Yesterday, in announcing the public release of documents relating to CIA’s publication of a Russian edition of Dr. Zhivago, the CIA bragged (justifiably) about its Cold War success in making books Warsaw Pact governments had banned available within those countries.
In a memo dated April 24, 1958 a senior CIA officer wrote: “We have the opportunity to make Soviet citizens wonder what is wrong with their government when a fine literary work by the man acknowledged to be the greatest living Russian writer is not even available in his own country [and] in his own language for his people to read.”
Obtaining, publishing, and distributing banned books like Doctor Zhivago was an important Cold War-era success story for the CIA.
Even as CIA was declassifying the documents underlying Peter Finn’s book on this topic, the 9/11 Gitmo trial was being stalled, once again, by issues arising from the Court’s fragile Constitutional foundation.
The issue, this time, makes for ironic comparison with CIA’s boasts of making banned texts available to societies where the government was too fragile to release such texts.
On Monday, the 9/11 defense lawyers revealed that their Defense Security Officer had been recruited as an informant by the FBI as part of an investigation into how an unclassified 36-page tract written by Khalid Sheikh Mohammed became available to the HuffPo.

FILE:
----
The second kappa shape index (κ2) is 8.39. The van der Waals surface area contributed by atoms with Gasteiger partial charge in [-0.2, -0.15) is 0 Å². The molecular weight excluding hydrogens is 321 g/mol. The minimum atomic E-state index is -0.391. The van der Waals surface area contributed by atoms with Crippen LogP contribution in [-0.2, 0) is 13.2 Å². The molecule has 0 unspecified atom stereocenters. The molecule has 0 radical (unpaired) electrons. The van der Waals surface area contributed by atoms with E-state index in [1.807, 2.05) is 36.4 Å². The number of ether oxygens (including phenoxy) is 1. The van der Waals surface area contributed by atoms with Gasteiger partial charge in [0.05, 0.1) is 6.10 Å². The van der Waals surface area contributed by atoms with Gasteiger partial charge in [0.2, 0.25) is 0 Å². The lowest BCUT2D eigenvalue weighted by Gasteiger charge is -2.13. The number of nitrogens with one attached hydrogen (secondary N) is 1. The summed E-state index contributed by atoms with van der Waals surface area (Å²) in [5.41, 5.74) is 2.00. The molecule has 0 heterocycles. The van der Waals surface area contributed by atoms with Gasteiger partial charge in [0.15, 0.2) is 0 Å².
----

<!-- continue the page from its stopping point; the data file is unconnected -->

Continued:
The Gitmo prosecutors claim to have no knowledge of the FBI investigation.
At Monday’s hearing, the judge pointedly asked the prosecutor, Army Brig. Gen. Mark Martins, if his prosecution team was “aware of this visit” by two agents to the bin al Shibh team member’s house on Sunday, April 6, to question him after church. At issue, in part, was how the Huffington Post and Britain’s Channel 4 television got a copy of the Mohammed commentary.
“No, we were not,” Martins replied — even before the judge had finished his question.
At the prison, spokesman Navy Cmdr. John Filostrat on Monday night replied to a question of whether the prison staff asked the FBI to investigate the document this way: “I am unaware of any investigation and won’t get into ongoing legal proceedings, anyway.”
Tuesday, a Pentagon spokesman said that while Martins did give the FBI the copy of the Mohammed document neither the chief prosecutor “nor the prosecution team had any idea that an investigation was launched.”
“He gave it to the FBI to maintain as evidence in event that there could at some point be an investigation,” said Army Lt. Col. Todd Breasseale, “and in the event that it is determined that releasing [Mohammed’s 36-page commentary] was unlawful.”
Nevertheless, it appears someone requested an investigation into the disclosure. And DOJ’s part of the prosecution team suggests the judge would infringe on Executive Branch privileges if he investigates the FBI investigation.